MEDIA CONTACT: Hugh Imhof, 509/335-4528, firstname.lastname@example.org
STORY SOURCE: Tracy L. Skaer. 509/335-5045, email@example.com
PULLMAN, Wash. -- A new study by Washington State University researchers reveals that among patients seeking medical care for insomnia, more than half were diagnosed with a mental disorder. The most common diagnosis was depression.
The findings are published in the August 1999 issue of the scientific journal, Clinical Drug Investigation.
The researchers found that over 3 million patients per year visited a physician complaining of insomnia as one of the reasons for scheduling an office visit. Over one-third of these patients stated that insomnia was the primary reason for requesting an office visit.
Among these patients, only 18.8 percent were diagnosed with insomnia, and just 16.1 percent were prescribed a sedative/hypnotic agent as a sleeping aid.
In contrast, 57.4 percent of patients were diagnosed with a non-sleep related mental disorder. The most common mental disorder was depression, which was diagnosed in 31.7 percent of patients.
Because insomnia is a symptom or condition and not a disease, treatment is to be targeted at the underlying cause of the problem, such as depressive illness.
The authors note that over one-third of the U.S. adult population experiences insomnia each year. However, results from this study indicate that less than 5 percent of patients with sleep difficulties actually seek the care and advice of a physician.
In the U.S., sleep disorders are associated with increased expenditures for health care services and a reduced quality of life.
The article, "Psychiatric Comorbidity and Pharmacological Treatment Patterns among Patients Presenting with Insomnia: An Assessment of Office-Based Encounters in the USA in 1995 and 1996," reports results of a study conducted by Tracy L. Skaer, B.Pharm., Pharm.D. and colleagues in the Pharmacoeconomics and Pharmacoepidemiology Research Unit at WSU. Skaer is an associate professor of pharmacy practice, and assistant dean in the WSU College of Pharmacy.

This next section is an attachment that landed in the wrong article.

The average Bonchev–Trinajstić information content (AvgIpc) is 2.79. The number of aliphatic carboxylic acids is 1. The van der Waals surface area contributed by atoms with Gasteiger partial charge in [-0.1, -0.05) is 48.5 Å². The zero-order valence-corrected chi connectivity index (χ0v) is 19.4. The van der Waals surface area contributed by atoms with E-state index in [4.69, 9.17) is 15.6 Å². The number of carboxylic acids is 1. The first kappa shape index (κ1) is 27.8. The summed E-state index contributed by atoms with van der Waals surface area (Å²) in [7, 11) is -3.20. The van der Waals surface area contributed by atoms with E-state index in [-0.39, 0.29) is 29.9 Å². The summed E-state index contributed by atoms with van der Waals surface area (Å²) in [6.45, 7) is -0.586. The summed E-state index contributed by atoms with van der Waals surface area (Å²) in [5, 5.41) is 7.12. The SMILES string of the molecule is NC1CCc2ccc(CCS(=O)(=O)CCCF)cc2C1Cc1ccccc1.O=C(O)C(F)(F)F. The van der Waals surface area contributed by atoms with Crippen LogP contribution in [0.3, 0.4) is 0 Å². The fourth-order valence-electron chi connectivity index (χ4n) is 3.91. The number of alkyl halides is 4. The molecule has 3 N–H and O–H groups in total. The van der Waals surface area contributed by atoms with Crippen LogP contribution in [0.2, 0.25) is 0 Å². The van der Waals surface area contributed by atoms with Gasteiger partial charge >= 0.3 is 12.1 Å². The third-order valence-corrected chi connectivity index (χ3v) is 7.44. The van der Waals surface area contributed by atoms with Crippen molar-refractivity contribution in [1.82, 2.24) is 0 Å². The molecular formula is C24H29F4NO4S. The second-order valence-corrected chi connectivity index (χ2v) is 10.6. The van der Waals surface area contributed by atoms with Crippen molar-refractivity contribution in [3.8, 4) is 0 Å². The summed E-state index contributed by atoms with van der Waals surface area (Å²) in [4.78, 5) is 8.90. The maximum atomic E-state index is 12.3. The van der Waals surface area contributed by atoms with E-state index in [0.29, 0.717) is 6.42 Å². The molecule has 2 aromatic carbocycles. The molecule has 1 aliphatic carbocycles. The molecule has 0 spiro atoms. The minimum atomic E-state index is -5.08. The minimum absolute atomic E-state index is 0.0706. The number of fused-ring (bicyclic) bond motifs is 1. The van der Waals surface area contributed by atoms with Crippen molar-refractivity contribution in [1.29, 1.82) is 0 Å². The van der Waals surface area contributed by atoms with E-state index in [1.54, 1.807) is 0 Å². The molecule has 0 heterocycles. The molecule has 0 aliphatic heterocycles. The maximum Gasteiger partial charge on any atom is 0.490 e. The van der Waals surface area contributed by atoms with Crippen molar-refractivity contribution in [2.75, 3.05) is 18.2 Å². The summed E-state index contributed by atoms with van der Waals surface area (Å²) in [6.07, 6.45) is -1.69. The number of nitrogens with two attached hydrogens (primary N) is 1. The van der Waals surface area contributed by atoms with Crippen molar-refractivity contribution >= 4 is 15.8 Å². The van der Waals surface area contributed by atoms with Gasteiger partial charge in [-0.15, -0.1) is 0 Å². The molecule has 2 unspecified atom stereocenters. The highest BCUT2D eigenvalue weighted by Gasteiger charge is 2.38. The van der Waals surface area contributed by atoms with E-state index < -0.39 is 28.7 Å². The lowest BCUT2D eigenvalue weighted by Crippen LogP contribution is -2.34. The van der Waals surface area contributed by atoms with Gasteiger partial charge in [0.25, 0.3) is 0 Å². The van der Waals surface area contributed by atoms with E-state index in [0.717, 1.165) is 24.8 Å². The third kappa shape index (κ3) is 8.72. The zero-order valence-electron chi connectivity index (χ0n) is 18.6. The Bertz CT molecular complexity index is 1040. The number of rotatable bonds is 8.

Skaer and her colleagues drew data for their analysis from the 1995 and 1996 U.S. National Ambulatory Medical Care Survey. They examined physician office visits among persons age 18 years or older.
Other researchers participating in the study include David A. Sclar, B.Pharm., Ph.D.; Linda M. Robison, M.S.P.H.; and Richard S. Galin, M.D. All are with the Pharmacoeconomics and Pharmacoepidemiology Research Unit in the WSU College of Pharmacy.
Sclar is also a member of the research faculty at the Washington Institute for Mental Illness Research and Training. Galin is also affiliated with the University of California at Los Angeles Neuro-Psychiatric Institute.
The above post is reprinted from materials provided by Washington State University. Note: Materials may be edited for content and length.
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